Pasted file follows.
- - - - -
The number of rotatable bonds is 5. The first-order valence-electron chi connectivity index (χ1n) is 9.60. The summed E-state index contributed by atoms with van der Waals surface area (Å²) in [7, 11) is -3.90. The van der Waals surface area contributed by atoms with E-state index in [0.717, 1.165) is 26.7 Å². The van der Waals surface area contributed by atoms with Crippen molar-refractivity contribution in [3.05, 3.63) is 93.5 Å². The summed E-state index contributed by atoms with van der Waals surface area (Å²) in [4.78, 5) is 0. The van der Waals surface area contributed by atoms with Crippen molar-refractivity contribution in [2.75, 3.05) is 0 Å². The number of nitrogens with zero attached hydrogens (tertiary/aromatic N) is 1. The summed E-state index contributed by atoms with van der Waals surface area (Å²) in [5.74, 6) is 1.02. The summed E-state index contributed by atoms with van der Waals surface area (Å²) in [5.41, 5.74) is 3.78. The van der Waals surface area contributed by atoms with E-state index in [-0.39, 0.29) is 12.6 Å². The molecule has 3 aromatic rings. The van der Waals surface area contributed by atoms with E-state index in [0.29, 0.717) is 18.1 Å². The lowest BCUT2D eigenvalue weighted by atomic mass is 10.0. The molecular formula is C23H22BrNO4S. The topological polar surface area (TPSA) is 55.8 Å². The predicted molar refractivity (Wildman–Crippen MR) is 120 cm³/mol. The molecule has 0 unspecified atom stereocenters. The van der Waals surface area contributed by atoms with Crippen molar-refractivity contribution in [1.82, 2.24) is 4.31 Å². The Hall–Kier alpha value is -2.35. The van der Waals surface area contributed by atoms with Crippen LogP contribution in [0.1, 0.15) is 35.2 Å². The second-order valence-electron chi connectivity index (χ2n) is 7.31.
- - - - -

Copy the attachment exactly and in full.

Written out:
The number of rotatable bonds is 5. The first-order valence-electron chi connectivity index (χ1n) is 9.60. The summed E-state index contributed by atoms with van der Waals surface area (Å²) in [7, 11) is -3.90. The van der Waals surface area contributed by atoms with E-state index in [0.717, 1.165) is 26.7 Å². The van der Waals surface area contributed by atoms with Crippen molar-refractivity contribution in [3.05, 3.63) is 93.5 Å². The summed E-state index contributed by atoms with van der Waals surface area (Å²) in [4.78, 5) is 0. The van der Waals surface area contributed by atoms with Crippen molar-refractivity contribution in [2.75, 3.05) is 0 Å². The number of nitrogens with zero attached hydrogens (tertiary/aromatic N) is 1. The summed E-state index contributed by atoms with van der Waals surface area (Å²) in [5.74, 6) is 1.02. The summed E-state index contributed by atoms with van der Waals surface area (Å²) in [5.41, 5.74) is 3.78. The van der Waals surface area contributed by atoms with E-state index in [-0.39, 0.29) is 12.6 Å². The molecule has 3 aromatic rings. The van der Waals surface area contributed by atoms with E-state index in [0.29, 0.717) is 18.1 Å². The lowest BCUT2D eigenvalue weighted by atomic mass is 10.0. The molecular formula is C23H22BrNO4S. The topological polar surface area (TPSA) is 55.8 Å². The predicted molar refractivity (Wildman–Crippen MR) is 120 cm³/mol. The molecule has 0 unspecified atom stereocenters. The van der Waals surface area contributed by atoms with Crippen molar-refractivity contribution in [1.82, 2.24) is 4.31 Å². The Hall–Kier alpha value is -2.35. The van der Waals surface area contributed by atoms with Crippen LogP contribution in [0.1, 0.15) is 35.2 Å². The second-order valence-electron chi connectivity index (χ2n) is 7.31.